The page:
“In addition, our service helps sponsors identify their own individual trials that have not yet reported results: we therefore offer positive practical support for sponsors who wish to ensure that all their completed trials have reported,” they wrote. Sponsors can immediately improve their ratings by reporting their results, as opposed to more static, academic publications on clinical trial transparency.

To date, 116 of 131 trials have reported their results, amounting to 88.5 percent in compliance. According to the tracker, the U.S. government could levy fines against the 15 overdue sponsors totaling just north of $1.2 million. The database also allows a search of more than 15,000 currently ongoing clinical trials.

The ClinicalTrials.gov reporting requirements began with 2007’s FDA Amendment Act, and were later expanded by an NIH final rule that came into effect in January 2017, encompassing 42 CFR Part 11. Although sponsors are required to disclose results for applicable clinical trials within one year of their primary completion date — regardless of the product’s approval status — legal deadlines have begun to pass unfulfilled, as of January of this year.

Applicable trials include interventional studies of FDA-regulated products outside of Phase I or device feasibility testing. The studies include at least one U.S.-based site, initiated after Jan. 18, 2017. The FDA may fine sponsors up to $10,000 for each day results are not submitted past the deadline.

The tracker lists a study as due to report results after one year plus 30 days, to allow for reasonable delays in processing by ClinicalTrials.gov. The 30 days also represents the timeline for notification of missing results before being fined, the developers wrote. In addition to the FDAAA tracker, Oxford’s EBM DataLab has built an automated platform to monitor European Union reporting compliance, which is currently undergoing peer review.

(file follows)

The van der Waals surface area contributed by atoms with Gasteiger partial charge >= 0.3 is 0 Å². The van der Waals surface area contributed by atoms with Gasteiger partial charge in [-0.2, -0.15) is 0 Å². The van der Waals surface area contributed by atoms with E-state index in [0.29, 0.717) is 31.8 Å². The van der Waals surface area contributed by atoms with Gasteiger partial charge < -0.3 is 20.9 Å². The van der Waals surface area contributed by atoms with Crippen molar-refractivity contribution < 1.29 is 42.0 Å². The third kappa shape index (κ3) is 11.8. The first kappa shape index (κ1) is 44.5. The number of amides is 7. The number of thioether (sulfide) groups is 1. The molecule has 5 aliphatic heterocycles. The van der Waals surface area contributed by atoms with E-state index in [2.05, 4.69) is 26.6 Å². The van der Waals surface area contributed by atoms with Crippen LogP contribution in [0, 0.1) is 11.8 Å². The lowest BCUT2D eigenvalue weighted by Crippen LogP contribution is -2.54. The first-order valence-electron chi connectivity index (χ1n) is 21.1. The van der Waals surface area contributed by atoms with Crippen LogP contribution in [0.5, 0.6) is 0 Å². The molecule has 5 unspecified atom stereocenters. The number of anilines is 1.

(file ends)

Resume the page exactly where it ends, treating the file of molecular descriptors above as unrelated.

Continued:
The tracker is available here: fdaaa.trialstracker.net/. 

—by Conor Hale @conorhale

Early Chart Reviews Can Provide Steady Flow of Potential Study Subjects, Experts Say

February 26, 2018

Beginning chart reviews before initiating a site can generate a list of prequalified candidates for outreach — and give sponsors the chance to examine the study’s inclusion and exclusion criteria, and their potential to cause enrollment issues, according to experts during two WCG webinars on acceptable methods for sites and sponsors, and best recruitment practices.

Sensors and Wearables Transform Clinical Trials but Challenges Remain, Experts Say

February 19, 2018

With a multitude of sensors, wearables and mobile devices becoming available for use in clinical trials, sponsors should conduct systematic comparisons before designing protocols, according to experts at the annual SCOPE conference, who presented the work they’ve done to demonstrate the value of using digital monitoring in their studies, as well as the obstacles they encountered.

SCOPE 2018: Advances in Big Data, Patient Centricity Could Shift Sponsor, CRO Relationships

February 19, 2018

At the annual SCOPE conference in Orlando, Fla., clinical trials experts agreed that the traditional relationship between contract research organizations (CROs) and sponsors is evolving, alongside accelerated pursuits in big data and patient centricity — with more CROs expected to share in the risks of drug development as more of a partner than a vendor.